So often it feels like indie publishing is an "us" vs. "them" battle over who will ultimately gain control of their destinies - traditional or independent authors. But we are not at war, we are simply in the middle of changing times and we are all subject to the next technology, or Amazon trick, or take your pick from a number of things that are out of our control. Things; I know that is such a simple word. But I'm simple and like you, I don't know what is around the bend… unmanageable things.

But you know, in the midst of these unsure moments, times that many would consider far less treacherous than other points in history, I can hear the ghost of my grandfather whispering to me, “Charge forward, JP, and take the bastards down!” 

And so, I am… charging forward.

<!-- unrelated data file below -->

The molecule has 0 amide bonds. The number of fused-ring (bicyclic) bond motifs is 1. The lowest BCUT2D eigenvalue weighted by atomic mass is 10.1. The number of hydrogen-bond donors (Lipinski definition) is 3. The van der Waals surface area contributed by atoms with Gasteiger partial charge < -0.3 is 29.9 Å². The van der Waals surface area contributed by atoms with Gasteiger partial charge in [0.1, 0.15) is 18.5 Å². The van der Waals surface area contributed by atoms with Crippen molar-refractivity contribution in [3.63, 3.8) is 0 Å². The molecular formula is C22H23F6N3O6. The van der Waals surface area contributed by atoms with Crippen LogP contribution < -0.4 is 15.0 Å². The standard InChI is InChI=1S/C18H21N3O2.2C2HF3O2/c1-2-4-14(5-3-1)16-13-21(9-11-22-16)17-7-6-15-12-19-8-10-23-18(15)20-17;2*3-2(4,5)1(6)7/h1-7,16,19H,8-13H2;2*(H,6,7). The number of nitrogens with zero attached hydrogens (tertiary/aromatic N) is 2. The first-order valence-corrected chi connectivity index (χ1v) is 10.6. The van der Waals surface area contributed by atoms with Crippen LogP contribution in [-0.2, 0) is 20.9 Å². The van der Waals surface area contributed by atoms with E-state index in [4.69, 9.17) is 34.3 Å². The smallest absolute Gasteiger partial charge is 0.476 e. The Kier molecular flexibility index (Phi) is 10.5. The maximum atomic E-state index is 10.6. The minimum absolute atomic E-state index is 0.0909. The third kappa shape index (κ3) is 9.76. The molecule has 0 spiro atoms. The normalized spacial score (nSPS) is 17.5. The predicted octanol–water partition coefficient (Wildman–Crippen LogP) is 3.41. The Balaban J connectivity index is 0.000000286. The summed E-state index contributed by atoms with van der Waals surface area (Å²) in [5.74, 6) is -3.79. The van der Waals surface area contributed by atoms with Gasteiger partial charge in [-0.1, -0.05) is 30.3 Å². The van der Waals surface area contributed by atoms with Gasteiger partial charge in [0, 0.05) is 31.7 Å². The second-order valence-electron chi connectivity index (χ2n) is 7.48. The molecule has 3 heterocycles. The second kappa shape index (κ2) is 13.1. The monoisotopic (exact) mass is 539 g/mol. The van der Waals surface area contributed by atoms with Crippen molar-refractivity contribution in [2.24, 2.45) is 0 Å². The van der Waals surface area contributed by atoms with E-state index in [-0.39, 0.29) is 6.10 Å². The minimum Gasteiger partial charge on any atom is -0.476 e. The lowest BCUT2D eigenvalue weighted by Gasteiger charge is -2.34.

Now you might think I’m fighting alone because I claim to be an indie author, a lone soldier. The truth is, if I ever need an ambulance, I have a driver, a medic, a foot soldier and a doctor nearby at all times. These are my writing friends, my connections, my posse. We have each other's backs. And we keep each other informed. Like my grandpa used to say, "This ain't no game for a blind man."

Jeff Bennington  is the best-selling author of Reunion, Twisted Vengeance, and The Indie Author's Guide to the Universe.  


  1. What an intensely inspiring post! I absolutely agree. Every time I get a little emo about sales or visibility (what, you mean I can't set the world on fire just by showing up?), I remind myself of where I would be without indie publishing: querying endlessly and being rejected, without the exciting opportunities and rays of hope that I have now.

    1. Thanks for saying this was "intensely" inspiring. I think that is needed in this business, regularly. The good thing about the new landscape, is that I can write, produce a book, and get back to study/writing without wasting the hours and days querying, waiting for a sign. What a waste of our valuable time. I haven't done it yet, but I'll keep indie publishing until I write something that can no longer be dismissed by the mainstreamers. That's the hope anyway.